How much hot yoga is too much?
I’ve been into hot/Bikrams yoga for a few years now. I use to go 3 to 4 times a week. I was absolutely addicted! I’ve since scaled back to 2 or 3 times a month. I’m hoping to ramp that back up to weekly and eventually a few times a week; like when I first started. I was wondering if it’s ever ‘unhealthy’ or too much to go to hot yoga a couple times a week? Is it bad for your body to be in the class environment, sweat as much as you do, etc. that often? - Andrea S
a yogi answers
I don’t believe practicing hot yoga 3 to 4 times a week is necessarily bad for you unless you have a medical condition such as diabetes, cardiovascular disease, respiratory disease, an eating disorder, sleep deprivation, heart-related illness or are pregnant. Make sure that you are drinking plenty of water to replenish the fluids that you’ve lost during practice, and, like all experienced yogis, just listen to your body.
If you feel like you need to lie down and rest, do that. Don’t worry if the rest of the class is in Dancer’s pose, and you decide to go into Child’s pose. I suggest you consider diversifying your practice by taking other types of yoga classes such as power, vinyasa, Anusara or Iyengar classes so that you do not get burned out on one particular type of yoga. Hot yoga is a wonderful detoxifying practice but it does not build your upper body strength like some of the other styles, and I have heard some yogis say that since the asana sequencing does not change much from class to class, it is nice to mix it up with other yoga styles. All yoga is good, so mix it up. Good luck and I hope to see you in one of my hot classes!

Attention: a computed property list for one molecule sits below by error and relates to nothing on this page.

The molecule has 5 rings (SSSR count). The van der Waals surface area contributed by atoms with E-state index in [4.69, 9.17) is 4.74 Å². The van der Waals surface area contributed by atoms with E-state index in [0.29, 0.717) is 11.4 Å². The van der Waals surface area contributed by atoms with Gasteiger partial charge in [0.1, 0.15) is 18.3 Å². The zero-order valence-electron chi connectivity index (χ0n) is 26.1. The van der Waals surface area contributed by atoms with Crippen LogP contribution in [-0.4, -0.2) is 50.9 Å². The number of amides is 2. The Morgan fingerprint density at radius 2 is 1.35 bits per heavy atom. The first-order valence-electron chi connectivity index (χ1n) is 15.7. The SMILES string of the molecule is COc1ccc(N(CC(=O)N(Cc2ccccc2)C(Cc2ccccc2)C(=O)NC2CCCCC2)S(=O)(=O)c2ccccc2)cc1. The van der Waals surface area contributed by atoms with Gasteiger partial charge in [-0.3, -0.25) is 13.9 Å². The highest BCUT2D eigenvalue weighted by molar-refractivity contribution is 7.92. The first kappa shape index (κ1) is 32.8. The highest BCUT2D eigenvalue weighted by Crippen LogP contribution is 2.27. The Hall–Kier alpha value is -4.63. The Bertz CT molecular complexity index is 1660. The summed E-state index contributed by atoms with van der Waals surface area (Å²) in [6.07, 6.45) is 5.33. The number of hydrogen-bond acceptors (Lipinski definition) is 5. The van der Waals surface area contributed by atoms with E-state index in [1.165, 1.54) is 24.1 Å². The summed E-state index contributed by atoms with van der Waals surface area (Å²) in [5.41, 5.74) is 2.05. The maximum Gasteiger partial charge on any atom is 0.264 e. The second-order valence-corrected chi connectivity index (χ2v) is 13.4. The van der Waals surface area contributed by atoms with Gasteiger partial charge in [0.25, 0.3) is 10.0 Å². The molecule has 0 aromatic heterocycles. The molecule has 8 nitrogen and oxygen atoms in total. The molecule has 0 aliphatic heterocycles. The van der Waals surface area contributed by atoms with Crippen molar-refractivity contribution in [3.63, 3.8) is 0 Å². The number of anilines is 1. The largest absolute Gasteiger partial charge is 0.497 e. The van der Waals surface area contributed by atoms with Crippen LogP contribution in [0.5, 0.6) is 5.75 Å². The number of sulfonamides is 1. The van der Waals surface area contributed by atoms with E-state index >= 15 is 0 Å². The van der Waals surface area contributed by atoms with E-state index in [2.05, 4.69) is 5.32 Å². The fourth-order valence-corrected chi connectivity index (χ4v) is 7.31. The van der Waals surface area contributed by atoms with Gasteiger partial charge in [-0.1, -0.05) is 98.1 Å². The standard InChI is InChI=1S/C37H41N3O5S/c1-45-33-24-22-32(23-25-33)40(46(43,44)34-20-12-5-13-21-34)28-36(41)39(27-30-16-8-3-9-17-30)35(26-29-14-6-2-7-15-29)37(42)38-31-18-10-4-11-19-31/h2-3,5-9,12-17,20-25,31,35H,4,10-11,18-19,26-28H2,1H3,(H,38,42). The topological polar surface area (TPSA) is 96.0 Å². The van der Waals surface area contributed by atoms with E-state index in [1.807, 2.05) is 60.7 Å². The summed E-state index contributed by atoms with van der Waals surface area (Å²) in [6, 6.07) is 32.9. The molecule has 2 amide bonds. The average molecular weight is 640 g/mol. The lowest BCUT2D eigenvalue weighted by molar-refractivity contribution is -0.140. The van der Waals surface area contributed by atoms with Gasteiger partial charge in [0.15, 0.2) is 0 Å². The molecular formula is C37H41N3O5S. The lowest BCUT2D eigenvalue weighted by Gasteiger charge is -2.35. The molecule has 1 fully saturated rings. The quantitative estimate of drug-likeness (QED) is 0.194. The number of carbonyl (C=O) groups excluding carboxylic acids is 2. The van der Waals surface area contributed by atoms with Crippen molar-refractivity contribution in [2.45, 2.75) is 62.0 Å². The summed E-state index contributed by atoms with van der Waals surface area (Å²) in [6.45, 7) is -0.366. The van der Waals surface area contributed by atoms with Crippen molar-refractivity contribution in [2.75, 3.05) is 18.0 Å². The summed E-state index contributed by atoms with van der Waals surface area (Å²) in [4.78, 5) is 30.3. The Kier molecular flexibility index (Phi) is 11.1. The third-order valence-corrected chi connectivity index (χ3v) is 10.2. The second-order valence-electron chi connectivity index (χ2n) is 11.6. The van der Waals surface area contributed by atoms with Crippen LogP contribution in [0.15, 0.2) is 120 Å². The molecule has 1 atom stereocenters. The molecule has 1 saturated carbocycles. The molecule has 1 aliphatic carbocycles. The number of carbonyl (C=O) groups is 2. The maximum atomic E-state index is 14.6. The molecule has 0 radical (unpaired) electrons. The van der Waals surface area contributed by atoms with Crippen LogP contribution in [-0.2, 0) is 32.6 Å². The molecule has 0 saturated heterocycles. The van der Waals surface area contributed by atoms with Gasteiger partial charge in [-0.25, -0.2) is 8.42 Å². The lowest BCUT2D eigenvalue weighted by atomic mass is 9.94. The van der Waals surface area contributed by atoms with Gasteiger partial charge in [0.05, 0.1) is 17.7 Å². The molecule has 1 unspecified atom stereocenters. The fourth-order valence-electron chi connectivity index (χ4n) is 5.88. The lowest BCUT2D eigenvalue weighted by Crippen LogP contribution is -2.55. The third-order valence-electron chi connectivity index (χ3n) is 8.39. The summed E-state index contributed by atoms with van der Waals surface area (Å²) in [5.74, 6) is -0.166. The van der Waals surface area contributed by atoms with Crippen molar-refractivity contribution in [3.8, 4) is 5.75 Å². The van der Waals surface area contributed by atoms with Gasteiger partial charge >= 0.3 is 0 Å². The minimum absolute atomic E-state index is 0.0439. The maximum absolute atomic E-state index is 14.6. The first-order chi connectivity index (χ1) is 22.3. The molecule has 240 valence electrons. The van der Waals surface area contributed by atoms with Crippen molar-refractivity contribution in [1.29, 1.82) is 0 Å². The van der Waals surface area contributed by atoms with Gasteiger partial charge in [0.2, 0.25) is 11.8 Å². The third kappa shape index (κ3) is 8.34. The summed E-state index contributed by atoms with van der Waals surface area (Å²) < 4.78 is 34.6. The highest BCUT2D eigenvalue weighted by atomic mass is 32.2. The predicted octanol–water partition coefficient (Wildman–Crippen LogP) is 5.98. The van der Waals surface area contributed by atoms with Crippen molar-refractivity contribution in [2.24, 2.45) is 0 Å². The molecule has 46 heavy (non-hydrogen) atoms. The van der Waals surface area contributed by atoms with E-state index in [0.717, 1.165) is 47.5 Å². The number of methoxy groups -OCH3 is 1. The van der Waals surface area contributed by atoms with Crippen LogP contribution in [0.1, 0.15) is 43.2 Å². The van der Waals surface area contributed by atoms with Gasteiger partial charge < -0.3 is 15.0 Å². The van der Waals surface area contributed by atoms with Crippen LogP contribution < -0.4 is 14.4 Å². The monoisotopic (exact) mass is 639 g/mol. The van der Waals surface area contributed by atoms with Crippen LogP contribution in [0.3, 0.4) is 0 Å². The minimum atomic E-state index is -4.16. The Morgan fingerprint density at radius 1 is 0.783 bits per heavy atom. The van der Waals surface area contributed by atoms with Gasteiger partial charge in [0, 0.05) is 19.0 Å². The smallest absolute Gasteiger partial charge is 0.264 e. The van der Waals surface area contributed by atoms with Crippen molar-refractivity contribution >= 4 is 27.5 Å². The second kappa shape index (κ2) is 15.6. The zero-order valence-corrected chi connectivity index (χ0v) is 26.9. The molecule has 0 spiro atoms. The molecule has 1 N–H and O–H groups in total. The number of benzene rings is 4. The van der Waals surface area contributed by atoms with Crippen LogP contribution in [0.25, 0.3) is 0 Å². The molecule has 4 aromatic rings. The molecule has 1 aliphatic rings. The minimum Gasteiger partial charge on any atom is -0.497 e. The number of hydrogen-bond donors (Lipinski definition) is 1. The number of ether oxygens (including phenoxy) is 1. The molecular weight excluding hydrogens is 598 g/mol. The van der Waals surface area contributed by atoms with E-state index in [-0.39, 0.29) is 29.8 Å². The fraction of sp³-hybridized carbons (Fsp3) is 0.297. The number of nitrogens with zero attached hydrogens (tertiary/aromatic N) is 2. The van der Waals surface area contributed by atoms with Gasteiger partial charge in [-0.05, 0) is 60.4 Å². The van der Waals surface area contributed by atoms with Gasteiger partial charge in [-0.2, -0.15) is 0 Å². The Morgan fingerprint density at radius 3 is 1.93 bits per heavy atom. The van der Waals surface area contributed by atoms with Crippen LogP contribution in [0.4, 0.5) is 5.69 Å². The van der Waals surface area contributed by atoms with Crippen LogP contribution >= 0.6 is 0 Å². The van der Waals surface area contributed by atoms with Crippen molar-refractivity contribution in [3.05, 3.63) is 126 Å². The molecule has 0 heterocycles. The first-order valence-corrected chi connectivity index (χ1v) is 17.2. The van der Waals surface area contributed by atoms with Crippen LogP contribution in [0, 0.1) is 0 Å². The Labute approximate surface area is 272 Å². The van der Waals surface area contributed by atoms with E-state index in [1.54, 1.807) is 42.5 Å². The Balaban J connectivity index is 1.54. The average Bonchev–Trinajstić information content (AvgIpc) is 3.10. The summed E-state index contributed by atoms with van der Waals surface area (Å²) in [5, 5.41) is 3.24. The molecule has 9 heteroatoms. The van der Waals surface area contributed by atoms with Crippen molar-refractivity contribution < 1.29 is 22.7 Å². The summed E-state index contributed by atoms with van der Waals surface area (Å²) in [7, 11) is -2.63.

Does Camel pose make you feel sick?
I was wondering why Camel pose makes me feel nauseous. Especially at Bikrams, but really in any yoga format. I have been told that it could be because it is a very vulnerable position when your heart is exposed. Is this true?? - Lindsey
a yogi answers
I am not sure if the position of the heart has anything to do with the nausea experienced in Ushtrasana (Camel pose) but believe it may be due to not breathing fully, misalignment in the posture or a release of emotional issues, which can happen in many different yoga postures, even Balaasana (Child’s pose). Camel pose helps us open up the thoracic spine where most of us tend to be relatively tight as compared to our cervical spine (neck) and lumbar spine (lower back).
To avoid nausea, make sure you maintain a deep and effortless breathing pattern and that you are not dropping your head too far back and compressing the cervical spine; keep the shoulder blades hugging together as you support your lower back with your hands; keep lifting the sternum up to avoid compression in your lumbar spine; and come out of the pose slowly while maintaining a steady flow of breath. As your body works itself into postures, emotions tend to come up. If a situation is bothering you off the mat, it can affect your body and practice. So keep breathing deeply and never force your poses.
I hope I provided some helpful pointers to help you in this posture.